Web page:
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Summer swoon hits game box sales

Sales of game consoles slid in July, according to new figures, suggesting that the box-boosting effect of recent price cuts has started to wear off. Or is the droop just seasonal?

The sales impact of game-console price cuts began to wane in July, according to data from market researcher NPDFunworld.

NPD figures show that average weekly sales of consoles in the United States dropped to 316,000 units in July, from 403,000 units per week in June, according to a report by Merrill Lynch, which cited NPD's numbers.

Sony cut the price of its PlayStation 2 game console from $299 to $199 in May, a move that was soon mirrored for the Xbox by Microsoft. Nintendo followed by cutting the price of its GameCube from $199 to $149.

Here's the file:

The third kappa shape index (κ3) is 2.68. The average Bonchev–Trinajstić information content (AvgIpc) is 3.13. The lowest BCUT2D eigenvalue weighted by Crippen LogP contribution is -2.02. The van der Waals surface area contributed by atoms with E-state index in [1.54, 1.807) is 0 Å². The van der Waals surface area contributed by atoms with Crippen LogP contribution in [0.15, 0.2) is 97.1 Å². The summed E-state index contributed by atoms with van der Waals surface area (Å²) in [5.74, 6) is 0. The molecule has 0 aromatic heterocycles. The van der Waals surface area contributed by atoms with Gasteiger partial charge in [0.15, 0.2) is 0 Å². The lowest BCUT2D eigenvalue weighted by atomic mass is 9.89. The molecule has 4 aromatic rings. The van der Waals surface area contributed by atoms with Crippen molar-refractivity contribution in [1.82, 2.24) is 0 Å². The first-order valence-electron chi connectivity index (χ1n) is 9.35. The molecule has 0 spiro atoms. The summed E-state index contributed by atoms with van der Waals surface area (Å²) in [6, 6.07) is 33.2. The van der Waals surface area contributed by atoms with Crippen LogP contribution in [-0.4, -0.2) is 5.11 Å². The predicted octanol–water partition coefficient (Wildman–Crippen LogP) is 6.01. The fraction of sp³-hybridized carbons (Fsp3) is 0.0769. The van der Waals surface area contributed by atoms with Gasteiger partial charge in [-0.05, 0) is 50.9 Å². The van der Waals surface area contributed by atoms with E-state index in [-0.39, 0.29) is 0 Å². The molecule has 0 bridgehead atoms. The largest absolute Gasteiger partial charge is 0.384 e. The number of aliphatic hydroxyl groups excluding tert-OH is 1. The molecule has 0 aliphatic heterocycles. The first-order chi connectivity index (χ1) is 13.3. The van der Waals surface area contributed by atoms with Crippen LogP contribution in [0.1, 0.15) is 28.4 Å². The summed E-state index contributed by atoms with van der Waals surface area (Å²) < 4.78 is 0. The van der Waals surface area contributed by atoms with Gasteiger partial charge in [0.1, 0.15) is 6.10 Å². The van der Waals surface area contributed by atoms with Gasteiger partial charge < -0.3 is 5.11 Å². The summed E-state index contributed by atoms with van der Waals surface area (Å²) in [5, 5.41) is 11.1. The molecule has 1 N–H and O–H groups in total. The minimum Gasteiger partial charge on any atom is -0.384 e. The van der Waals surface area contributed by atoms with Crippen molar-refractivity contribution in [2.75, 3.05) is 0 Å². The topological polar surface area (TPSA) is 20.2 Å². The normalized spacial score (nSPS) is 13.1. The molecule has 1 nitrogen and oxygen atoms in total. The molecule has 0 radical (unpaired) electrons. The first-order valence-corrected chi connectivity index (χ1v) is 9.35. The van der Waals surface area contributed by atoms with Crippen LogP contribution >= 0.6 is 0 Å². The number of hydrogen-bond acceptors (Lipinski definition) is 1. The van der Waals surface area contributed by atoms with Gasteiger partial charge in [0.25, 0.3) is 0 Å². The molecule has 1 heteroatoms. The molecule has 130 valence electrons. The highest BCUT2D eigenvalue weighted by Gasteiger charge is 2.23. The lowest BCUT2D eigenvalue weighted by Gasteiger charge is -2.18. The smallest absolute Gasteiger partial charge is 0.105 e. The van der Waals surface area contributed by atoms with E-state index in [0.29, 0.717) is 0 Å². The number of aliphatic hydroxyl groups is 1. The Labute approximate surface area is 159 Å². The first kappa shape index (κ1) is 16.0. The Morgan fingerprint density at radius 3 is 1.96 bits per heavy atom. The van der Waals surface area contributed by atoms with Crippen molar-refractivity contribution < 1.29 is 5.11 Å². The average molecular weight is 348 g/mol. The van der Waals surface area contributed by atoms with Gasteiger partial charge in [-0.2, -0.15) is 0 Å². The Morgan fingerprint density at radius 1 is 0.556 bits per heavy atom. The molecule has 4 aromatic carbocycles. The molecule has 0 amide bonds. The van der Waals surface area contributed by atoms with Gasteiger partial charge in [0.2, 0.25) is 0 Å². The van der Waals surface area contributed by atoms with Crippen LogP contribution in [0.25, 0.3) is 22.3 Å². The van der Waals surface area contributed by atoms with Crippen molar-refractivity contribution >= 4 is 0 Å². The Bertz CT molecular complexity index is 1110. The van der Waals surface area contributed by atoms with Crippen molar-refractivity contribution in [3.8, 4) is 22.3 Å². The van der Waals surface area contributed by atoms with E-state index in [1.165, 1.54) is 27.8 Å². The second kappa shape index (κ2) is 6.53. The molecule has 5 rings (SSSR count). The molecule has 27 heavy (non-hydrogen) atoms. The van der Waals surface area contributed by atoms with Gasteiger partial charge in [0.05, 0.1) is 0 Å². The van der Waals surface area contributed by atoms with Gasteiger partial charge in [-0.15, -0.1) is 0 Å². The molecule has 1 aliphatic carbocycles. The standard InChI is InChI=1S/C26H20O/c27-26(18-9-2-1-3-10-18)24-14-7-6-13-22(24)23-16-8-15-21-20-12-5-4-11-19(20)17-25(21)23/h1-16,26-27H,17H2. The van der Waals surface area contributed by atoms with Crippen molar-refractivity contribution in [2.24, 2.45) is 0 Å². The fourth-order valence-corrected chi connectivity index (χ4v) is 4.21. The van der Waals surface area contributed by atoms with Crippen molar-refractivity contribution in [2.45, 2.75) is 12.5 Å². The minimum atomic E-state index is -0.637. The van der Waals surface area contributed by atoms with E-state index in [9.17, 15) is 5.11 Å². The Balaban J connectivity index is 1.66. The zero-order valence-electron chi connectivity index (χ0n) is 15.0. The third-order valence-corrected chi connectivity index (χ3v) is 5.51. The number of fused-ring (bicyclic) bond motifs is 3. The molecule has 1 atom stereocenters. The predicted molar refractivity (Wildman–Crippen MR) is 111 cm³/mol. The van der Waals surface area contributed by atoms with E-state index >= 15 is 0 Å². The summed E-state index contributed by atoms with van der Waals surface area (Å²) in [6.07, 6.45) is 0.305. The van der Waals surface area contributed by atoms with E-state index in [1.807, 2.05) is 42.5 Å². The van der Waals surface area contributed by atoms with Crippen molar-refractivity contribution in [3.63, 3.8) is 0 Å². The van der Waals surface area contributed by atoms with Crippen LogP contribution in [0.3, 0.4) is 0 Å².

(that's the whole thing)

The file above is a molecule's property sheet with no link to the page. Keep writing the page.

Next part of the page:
The price cuts were credited with driving a major jump in sales for each system. NPD had recorded sales of 188,000 units per week in April.

Merrill Lynch analyst Justin Baldauf said the sales drop in July, typically the slowest time of the year for the game industry, was smaller than expected.

"The rate of decline...was modest in our opinion, and hardware sales continue to outpace levels seen before the price cuts implemented (at the) end of May," he wrote. "In our view, the July data suggests that overall demand for video game products remains robust."

July sales of game software were down about 16 percent month-over-month, according to NPD. Electronics Arts' "NCAA Football 2003" was the top seller for the PlayStation 2 and the Xbox during a slow month for new game releases, but competition is expected to heat up this month with the release of hotly contested new NFL games.